Is open source bad for your career?

While open source software accounts for just one per cent of the total revenue for today’s software market, SAP Labs Inc. researcher Dirk Riehle says the industry’s continued movement toward openness will have a negative impact on both the job and salary prospects of the average software developer.

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Open source insecurities: Get past the mythsRiehle, the leader of the open source research group at Palo Alto, Calif.-based SAP Labs, presented his arguments on the economics of open source at the recently held Free Software and Open Source Symposium (FSOSS) 2007 at Seneca College’s York University Campus in Toronto.

Riehle’s contention is based on the fact that greater accessibility of open source projects will equal more experienced developers in the marketplace. In turn, he said, open source projects will see more competition for job openings as well as lowered salaries.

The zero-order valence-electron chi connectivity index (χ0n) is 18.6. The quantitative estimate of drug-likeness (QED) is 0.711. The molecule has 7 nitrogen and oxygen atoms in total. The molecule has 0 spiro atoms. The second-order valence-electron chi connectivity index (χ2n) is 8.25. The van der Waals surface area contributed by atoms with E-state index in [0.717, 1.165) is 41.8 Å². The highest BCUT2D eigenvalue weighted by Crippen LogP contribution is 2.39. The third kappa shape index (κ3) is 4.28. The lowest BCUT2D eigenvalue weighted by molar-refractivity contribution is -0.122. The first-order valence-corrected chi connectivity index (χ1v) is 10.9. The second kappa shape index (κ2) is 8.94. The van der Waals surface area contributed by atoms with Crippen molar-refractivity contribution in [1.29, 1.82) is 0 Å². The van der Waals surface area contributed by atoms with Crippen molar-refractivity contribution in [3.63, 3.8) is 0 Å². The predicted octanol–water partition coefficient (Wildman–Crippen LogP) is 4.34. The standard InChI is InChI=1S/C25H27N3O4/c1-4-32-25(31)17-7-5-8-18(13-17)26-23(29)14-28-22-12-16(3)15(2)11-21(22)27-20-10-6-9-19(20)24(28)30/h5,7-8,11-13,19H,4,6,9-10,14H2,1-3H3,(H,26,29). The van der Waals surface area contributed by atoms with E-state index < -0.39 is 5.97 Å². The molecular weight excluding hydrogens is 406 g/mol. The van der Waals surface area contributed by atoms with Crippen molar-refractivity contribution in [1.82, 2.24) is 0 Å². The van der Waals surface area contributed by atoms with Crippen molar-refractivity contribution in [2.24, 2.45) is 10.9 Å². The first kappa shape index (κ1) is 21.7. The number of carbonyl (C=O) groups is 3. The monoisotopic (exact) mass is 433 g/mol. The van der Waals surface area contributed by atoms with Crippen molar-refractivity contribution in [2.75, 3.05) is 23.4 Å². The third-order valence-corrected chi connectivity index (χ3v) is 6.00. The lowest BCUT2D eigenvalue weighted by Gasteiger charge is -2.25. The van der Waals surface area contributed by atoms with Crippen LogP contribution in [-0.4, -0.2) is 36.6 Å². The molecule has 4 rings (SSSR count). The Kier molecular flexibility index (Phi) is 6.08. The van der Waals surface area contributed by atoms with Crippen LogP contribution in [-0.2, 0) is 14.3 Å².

To improve job and salary prospects, Riehle argues software developers would be better served to become core contributors to “community open source” projects such as Linux, Apache, and Eclipse, rather than “commercial open source” companies like MySQL, Red Hat and SugarCRM. Riehle refers to core contributors on a community projects as “committers,” which he basically defines as a developer who helps shape the project’s growth, and in turn, will be in high demand from recruiters.

“Most projects don’t give committer status away lightheartedly, because the existing slate of committers has to choose someone to be part of themselves, and have a say in where the project is going,” Riehle said. “Companies will hire committers to provide services and consulting because of their wide visibilities and also to ensure that a particular open source project is in line with its company’s plans.”